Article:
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China Firmly Opposes US Arms Sales to Taiwan
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The Foreign Ministry urged Washington yesterday not to sell weapons to Taiwan, saying the Chinese government and people "have always been firmly opposed" to such sales.


The US would violate commitments made in the three Sino-US joint communiqués, in particular the one signed between the two countries on August 17, 1982, if it offered arms to Taiwan, ministry spokesman Liu Jianchao told a regular news briefing.


Such sales would undermine China's national security and the country's great cause of peaceful reunification, Liu said.


"We urge the US to abide by the one-China policy that has been repeatedly reiterated by President George W. Bush and the US government, honor its commitment to conform to the three joint communiqués signed by the two countries and oppose 'Taiwan independence'," Liu said.


"The US should stop weapons sales to and military links with Taiwan and send no wrong signals to pro-independence forces," added Liu.


The strongly worded warning against arms sales came after Stephen Young, director of the American Institute in Taiwan, urged Taiwan over the weekend to sign on to a multi-billion-dollar US weapons package intended to bolster the island's defenses.


"The US is watching closely and will judge those who take a responsible position as well as those who play politics on this critical issue," Young said. Taiwan's "legislators" described the US official's remarks as an "ultimatum" to Taipei.


Liu said the Chinese government had made solemn representations to Washington over Young's comments.


The arms bill called for the purchase of a US$16 billion package of Patriot missiles, submarines and submarine-hunting aircraft. The five-year-old offer, made by Bush shortly after taking office, was one of the biggest proposed arms sales to Taiwan. However, the arms package has been repeatedly blocked on the island.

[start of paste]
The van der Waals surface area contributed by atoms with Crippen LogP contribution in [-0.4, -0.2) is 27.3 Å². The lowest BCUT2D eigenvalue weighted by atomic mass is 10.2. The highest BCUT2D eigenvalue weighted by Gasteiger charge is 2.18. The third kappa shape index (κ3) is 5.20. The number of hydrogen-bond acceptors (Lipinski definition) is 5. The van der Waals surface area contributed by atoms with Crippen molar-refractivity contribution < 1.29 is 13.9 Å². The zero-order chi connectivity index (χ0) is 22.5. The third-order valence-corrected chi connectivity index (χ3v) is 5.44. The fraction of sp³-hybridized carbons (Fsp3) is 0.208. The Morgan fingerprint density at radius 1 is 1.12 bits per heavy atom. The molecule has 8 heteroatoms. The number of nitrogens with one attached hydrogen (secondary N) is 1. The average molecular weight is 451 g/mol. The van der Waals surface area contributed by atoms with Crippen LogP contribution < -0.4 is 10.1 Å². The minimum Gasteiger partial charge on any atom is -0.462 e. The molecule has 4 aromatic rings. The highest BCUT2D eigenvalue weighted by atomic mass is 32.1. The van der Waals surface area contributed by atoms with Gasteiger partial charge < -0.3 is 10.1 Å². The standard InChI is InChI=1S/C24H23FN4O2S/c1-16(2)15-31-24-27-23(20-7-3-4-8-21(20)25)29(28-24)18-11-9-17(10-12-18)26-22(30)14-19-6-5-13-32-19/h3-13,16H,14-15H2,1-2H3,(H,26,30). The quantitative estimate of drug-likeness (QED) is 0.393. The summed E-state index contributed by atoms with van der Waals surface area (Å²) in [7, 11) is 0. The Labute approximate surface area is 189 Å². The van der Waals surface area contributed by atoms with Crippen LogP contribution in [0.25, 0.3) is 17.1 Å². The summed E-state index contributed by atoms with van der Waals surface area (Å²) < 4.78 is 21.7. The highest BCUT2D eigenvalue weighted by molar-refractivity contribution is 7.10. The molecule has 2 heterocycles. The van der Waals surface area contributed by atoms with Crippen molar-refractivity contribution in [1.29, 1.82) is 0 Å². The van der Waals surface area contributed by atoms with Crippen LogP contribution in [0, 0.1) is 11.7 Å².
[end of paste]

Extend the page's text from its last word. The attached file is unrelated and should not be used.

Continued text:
Turning to Iran's nuclear issue, Liu urged all parties concerned to refrain from taking any action that may lead to an escalation of the situation.


He said some new developments on the issue had emerged and China would continue to consult with other members of the UN Security Council on relevant matters. 


Iran confirmed it had launched a second cascade of centrifuges last Sunday and vowed to press ahead with the peaceful use of nuclear energy.


Regarding North Korea, Liu said China's policy of economic and trade cooperation with it remained unchanged.


He said the bilateral economic and trade cooperation was aimed at strengthening the national economy and livelihoods of North Korean people so as to help the country overcome difficulties in power and food supply.


In another development, Liu said China congratulated Brazilian President Luiz Inacio Lula da Silva on his reelection for a second term of office. President Hu Jintao has sent a message of congratulation to Lula and Vice President Zeng Qinghong sent a congratulatory message to newly-elected Vice President Jose Alencar.


Liu said China believed the China-Brazil strategic partnership would develop further under the new Brazilian government, adding that China would join hands with Brazil in making concrete efforts to expand the partnership.


China was happy to see that the China-Brazil strategic partnership has scored considerable achievements in recent years with joint efforts from the two countries, he said.


China and Pakistan held their second strategic dialogue on October 27 in Beijing. Assistant Foreign Minister Cui Tiankai and visiting Pakistani Foreign Secretary Riaz H. Khokhar exchanged views on cooperation in various fields.


The two reached important consensus during their meeting, Liu said. Riaz visited China also to make preparations for high-level visits between the two nations' leaders, he noted.


In terms of the upcoming summit of the Forum on China-Africa Cooperation (FOCAC), Liu said the government would make every effort to minimize traffic inconvenience in Beijing.


He said traffic restrictions were necessary to ensure the security and organization of the summit, which is the largest international conference to be held in China since 1949. He said feedback from Beijing citizens demonstrated their understanding and support for the restrictions.


The event will see the arrival of delegations from 48 African countries and more than 20 international organizations.


(China Daily, Xinhua News Agency November 1, 2006)

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